Monday, June 30, 2008

The Gift of Goodbye

Often when one even thinks about the idea of fasting, apprehension descends like autumn nightfall. Many of us have spent so much time cultivating an intimate or oppositional relationship with food, that the idea of letting go, even for a day, is too terrifying to contemplate.

Below is a poem that I first heard while on a seven-day silent meditation retreat. It spoke to those contracted places inside of myself where I hold on, often for dear life, to things, attitudes and positions that I know are no longer serving me. Hearing this poem gave me courage and wings.


It is a good word, rolling off the tongue
no matter what language you were born with,
Use it. Learn where it begins,
the small alphabet of departure,
how long it takes to think of it,
then say, then be heard.

Marry it. More than any golden ring,
it shines, it shines.
Wear it on every finger
till your hands dance,
touching everything easily,
letting everything, easily, go.

Strap it to your back like wings.
Or a kite-tail. The stream of air behind a jet.
If you are known for anything,
let it be the way you rise out of sight
when your work is finished.

Think of things that linger: leaves,
cartons and napkins, the damp smell of mold.

Think of things that disappear.

Think of what you love best,
what brings tears into your eyes.

Something that said adios to you
before you knew what it meant
or how long it was for.

Explain little, the word explains itself.
Later perhaps. Lessons following lessons,
like silence following sound.

~Naomi Shihab Nye
from Words Under the Words

Fasting with Heart Disease

Thomas Ryan, answers the question, "Can I fast with heart disease?"

"The United States holds the record: we lead the world in heart and artery problems. Every second of the day someone is dying of a heart attack. Heart trouble is one of the scourges of western civilization. Yet diseases of the heart do not build up rapidly. It takes a long time to harden and block and artery. There are many contributing causes: cholesterol, fats and fibrous tissues are responsible for the blocking and obstructing of the arteries; lack of exercise and stress also contribute to arterial degeneration. As the inner passage of the arteries becomes so narrow that not enough blood can flow thorough to properly nourish the heart muscle, coronary occlusion occurs. We are all as old as our arteries. Inasmuch as fasting cleanses internal impurities, it is preventative and restorative healthcare."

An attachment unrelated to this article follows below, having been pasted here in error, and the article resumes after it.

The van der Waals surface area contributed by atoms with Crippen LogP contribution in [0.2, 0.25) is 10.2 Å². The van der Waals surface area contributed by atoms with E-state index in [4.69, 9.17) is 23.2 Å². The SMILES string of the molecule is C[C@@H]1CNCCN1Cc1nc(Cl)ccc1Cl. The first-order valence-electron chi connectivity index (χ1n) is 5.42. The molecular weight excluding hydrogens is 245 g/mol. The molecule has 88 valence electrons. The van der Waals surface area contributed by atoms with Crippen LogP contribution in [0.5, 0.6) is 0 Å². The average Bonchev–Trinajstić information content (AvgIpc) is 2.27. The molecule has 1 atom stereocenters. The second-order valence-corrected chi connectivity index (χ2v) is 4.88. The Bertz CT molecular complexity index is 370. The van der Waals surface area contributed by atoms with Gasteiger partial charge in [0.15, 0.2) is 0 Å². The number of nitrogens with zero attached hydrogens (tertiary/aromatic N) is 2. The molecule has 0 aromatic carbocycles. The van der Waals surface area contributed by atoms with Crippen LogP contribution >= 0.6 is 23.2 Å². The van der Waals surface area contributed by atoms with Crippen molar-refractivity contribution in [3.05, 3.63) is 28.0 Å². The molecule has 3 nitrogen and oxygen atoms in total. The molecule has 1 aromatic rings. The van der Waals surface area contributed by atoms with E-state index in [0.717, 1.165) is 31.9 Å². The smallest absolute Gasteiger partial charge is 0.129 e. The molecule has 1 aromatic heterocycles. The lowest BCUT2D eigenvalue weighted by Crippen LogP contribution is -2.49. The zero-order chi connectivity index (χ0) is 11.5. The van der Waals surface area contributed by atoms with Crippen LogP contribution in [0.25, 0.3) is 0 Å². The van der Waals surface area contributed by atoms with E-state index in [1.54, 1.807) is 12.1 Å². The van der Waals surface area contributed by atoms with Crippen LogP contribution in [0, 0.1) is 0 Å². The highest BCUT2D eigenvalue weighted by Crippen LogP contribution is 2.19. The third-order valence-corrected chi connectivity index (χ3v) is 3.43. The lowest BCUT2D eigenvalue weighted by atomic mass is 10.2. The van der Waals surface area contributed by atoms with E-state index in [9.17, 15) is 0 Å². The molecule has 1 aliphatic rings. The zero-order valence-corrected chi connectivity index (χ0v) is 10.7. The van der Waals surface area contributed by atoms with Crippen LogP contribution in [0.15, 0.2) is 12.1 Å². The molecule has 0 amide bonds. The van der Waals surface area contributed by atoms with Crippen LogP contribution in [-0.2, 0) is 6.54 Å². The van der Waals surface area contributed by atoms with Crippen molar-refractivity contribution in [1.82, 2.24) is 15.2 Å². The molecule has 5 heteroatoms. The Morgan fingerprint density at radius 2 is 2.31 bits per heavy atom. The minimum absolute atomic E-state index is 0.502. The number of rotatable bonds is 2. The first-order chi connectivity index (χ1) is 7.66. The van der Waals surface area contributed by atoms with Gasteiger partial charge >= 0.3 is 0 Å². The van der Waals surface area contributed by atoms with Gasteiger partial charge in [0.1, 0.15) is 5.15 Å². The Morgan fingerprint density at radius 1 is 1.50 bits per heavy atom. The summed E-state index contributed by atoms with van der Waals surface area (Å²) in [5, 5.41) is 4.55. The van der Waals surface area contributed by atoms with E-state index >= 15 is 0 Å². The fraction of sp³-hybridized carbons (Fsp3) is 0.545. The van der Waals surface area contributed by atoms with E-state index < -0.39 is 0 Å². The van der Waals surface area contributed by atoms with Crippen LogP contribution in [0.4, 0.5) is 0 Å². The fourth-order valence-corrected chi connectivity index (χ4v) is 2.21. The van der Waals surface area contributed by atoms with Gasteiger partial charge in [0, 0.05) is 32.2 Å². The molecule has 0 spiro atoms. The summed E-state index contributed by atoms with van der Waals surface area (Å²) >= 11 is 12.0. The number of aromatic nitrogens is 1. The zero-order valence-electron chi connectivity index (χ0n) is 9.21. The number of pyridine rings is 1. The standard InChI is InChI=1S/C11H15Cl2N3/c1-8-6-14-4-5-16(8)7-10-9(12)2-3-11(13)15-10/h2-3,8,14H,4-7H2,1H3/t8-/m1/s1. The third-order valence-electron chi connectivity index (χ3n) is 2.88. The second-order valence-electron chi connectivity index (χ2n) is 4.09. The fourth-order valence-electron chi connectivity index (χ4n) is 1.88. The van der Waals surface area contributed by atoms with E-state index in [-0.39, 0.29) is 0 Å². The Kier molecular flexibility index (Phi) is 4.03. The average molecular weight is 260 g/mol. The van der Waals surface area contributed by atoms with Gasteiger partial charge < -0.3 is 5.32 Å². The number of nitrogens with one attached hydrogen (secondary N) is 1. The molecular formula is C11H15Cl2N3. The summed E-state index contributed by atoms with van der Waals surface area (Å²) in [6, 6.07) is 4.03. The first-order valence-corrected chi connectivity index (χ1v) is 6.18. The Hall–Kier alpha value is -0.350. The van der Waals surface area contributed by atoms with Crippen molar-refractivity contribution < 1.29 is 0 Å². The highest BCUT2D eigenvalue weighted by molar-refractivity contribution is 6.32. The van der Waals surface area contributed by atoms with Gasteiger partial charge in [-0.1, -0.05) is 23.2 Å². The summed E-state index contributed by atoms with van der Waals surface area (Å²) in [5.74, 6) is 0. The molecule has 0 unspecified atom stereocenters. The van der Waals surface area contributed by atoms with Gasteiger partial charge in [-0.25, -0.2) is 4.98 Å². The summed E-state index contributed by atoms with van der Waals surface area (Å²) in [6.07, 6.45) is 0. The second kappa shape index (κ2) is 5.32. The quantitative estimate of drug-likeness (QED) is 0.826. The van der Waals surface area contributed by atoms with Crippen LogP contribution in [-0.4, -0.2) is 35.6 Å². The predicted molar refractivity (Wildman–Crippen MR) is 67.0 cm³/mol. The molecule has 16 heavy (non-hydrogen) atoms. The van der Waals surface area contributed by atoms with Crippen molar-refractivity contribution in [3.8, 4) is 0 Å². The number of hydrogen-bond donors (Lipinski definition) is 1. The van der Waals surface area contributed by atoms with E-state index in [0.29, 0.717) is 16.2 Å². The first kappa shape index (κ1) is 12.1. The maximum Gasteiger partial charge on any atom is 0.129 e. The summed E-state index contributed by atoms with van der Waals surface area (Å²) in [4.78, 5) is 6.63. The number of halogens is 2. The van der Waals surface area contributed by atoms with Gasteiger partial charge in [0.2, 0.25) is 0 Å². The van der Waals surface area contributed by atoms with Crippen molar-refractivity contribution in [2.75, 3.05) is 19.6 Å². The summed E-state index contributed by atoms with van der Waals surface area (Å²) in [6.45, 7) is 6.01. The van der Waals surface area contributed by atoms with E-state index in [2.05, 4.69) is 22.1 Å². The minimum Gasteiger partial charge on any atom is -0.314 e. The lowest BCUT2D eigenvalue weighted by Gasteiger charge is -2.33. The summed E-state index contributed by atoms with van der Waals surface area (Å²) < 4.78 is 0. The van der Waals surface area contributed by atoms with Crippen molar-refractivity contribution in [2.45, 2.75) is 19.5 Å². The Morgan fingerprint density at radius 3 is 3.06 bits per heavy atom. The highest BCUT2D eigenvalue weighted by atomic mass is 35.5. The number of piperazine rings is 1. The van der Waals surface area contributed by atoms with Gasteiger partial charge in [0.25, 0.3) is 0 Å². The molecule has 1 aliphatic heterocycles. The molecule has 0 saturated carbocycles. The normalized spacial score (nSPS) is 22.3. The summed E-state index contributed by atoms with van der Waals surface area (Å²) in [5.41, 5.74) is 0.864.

Saturday, June 28, 2008

Fasting in the Christian faith

"Fasting is not an end in itself; it is a means by which we can worship the Lord and submit ourselves in humility to him. We don't make God love us any more than He already does if we fast, or if we fast longer. Fasting invites God into the problem. Then in the strength of God, victory is possible."
-Elmer L. Towns

Being fed by more than food

"Fasting reminds us that we are sustained 'by every word that proceeds from the mouth of God' (Matthew 4:4) Food does not sustain us; God sustains us."  -Richard J. Foster

Thursday, June 26, 2008

Fasting and Exercise

While kickboxing and spinning classes might go over well just before a breakfast of steelcut oatmeal and berries, a fasting body needs as much physical rest as it can get. The physiological work and repair that happens during the fasting detox, requires an enormous amount of energy that we want to reserve entirely for that purpose. It is however recommended that while fasting we do exercises that facilitate this process. These include walking, yoga, light swimming and breath work. As a yogini, I can attest to the very powerful detox benefits of yoga and breath work, not only physical but also spiritual and mental. 

The breath is the vehicle upon which our life force enters the body, so that when the breath is shallow, our thoughts and actions are shallow. When the breath is labored our thoughts and life are labored. More than anything, while fasting (and even on non-fasting days), I encourage you to notice the breath and breathe with intention. At every moment you can remember, drop in on the breath to see how it’s doing. Follow the inhale to a completely ballooned belly, brining in strength, health, energy, faith and peace. Exhale until the navel meets the spine, letting go of disease, fear, weakness, fatigue and tension. 

Attending to the breath will still agitating thoughts. When left unattended, these thoughts create agitation in the body, which often causes us to feel empty or “hungry” and so we attempt to fill that emptiness with food. Typically the types of food we choose when we are in this mindset are high in salt or sugar because these nutrients, when refined or in excess, act in the same way as drugs, changing the chemistry of the body, creating a diversion from feelings. Catch yourself breathing and you will be able to see more clearly the trajectory of your thinking. When we can see where our thoughts are headed it is easier to get in front of them and change their direction.